[Taxacom] stem eudicots of NCBI

Richard Zander Richard.Zander at mobot.org
Tue Mar 29 09:33:12 CDT 2011

Don't send a congratulatory note to NCBI, Ken. They might think they overlooked something, and "fix" it.

One should use the word "paraphyletic" when one is discussing synchronic (present-day) nesting of exemplars. That's the phylogenetic dimension. It is inappropriate for diachronic (through-time) theory of evolution, in which case "macroevolution" or the equivalent is appropriate. IMO, anyway. 

How can a clade be truncated if it is just part of a nested set of exemplars? Where is the truncation in, say, ((((A,B)C)A)D)E,F  ? In semantics?


* * * * * * * * * * * * 
Richard H. Zander 
Missouri Botanical Garden, PO Box 299, St. Louis, MO 63166-0299 USA 
Web sites: http://www.mobot.org/plantscience/resbot/ and http://www.mobot.org/plantscience/bfna/bfnamenu.htm
Modern Evolutionary Systematics Web site: http://www.mobot.org/plantscience/resbot/21EvSy.htm

-----Original Message-----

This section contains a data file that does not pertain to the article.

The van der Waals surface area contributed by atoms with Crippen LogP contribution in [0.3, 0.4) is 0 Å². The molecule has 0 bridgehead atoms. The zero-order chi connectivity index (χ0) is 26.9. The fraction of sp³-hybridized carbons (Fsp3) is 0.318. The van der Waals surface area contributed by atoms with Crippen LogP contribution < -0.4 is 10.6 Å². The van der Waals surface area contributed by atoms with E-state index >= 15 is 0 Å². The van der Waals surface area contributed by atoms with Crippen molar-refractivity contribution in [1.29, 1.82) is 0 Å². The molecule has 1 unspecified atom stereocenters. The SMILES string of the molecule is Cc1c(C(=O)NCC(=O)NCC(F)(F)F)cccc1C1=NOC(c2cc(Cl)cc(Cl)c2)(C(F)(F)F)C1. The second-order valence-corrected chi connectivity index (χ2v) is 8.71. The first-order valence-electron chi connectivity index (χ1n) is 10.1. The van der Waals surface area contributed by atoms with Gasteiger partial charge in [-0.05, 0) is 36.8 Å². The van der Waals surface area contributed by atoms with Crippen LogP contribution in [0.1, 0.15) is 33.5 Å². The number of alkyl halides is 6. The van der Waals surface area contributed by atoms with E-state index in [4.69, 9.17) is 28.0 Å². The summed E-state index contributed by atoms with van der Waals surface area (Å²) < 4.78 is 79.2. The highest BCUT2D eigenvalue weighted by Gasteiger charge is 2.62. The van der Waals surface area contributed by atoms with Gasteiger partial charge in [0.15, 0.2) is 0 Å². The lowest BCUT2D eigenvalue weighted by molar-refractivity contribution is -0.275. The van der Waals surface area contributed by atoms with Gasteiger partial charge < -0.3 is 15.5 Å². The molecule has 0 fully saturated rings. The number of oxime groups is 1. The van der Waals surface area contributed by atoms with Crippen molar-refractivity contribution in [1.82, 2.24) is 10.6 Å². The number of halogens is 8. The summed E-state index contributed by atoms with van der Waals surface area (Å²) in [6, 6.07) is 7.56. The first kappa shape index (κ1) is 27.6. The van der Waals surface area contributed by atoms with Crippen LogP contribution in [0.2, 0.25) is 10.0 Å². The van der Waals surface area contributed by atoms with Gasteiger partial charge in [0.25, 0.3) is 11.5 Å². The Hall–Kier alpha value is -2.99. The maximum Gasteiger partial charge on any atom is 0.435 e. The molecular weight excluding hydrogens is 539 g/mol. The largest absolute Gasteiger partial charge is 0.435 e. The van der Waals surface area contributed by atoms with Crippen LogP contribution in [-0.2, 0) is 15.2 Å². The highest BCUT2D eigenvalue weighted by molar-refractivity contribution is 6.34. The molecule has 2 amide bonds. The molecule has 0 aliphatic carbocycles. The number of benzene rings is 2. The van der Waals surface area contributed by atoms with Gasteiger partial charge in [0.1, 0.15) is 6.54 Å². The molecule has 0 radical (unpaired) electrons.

From: taxacom-bounces at mailman.nhm.ku.edu [mailto:taxacom-bounces at mailman.nhm.ku.edu] On Behalf Of Kenneth Kinman
Sent: Monday, March 28, 2011 9:05 PM
To: taxacom at mailman.nhm.ku.edu
Subject: [Taxacom] stem eudicots of NCBI

Dear All,
      I was looking at the classification of eudicots used at the NCBI database, and I was delighted to see that they recognize "stem eudicots", which is clearly paraphyletic.  Ooopps.  Sorry, Richard that I used the word paraphyletic.  Perhaps I should have said truncated clade (or semi-holophyletic, a synonym of semi-paraphyletic).  But that is largely a semantic "much ado about minor matters" (and certainly secondary to our shared sentiments against paraphylophobia in general).
Wouldn't you agree?            
         In any case, since NCBI is recognizing such a grouping (which is wonderful since they have eliminated so many other useful "paraphyletic" taxa), I would recommend a slight modification.  Order Gunnerales is clearly a member of the stem lineage, splitting off just before the diversification of the very large taxon now called Pentapetalae.  
        Therefore, NCBI would be well advised to put Order Gunnerales in the "stem eudicots", which would allow them to give their "core eudicots" the formal clade name "Pentapetalae".  This would make their classification even more useful and up-to-date.  As usual, I offer this advice free of charge.  With government cutbacks, perhaps they don't have the time and resources to keep up with changes that would be useful
to them and many of the users of their database.   
        ---------Ken Kinman

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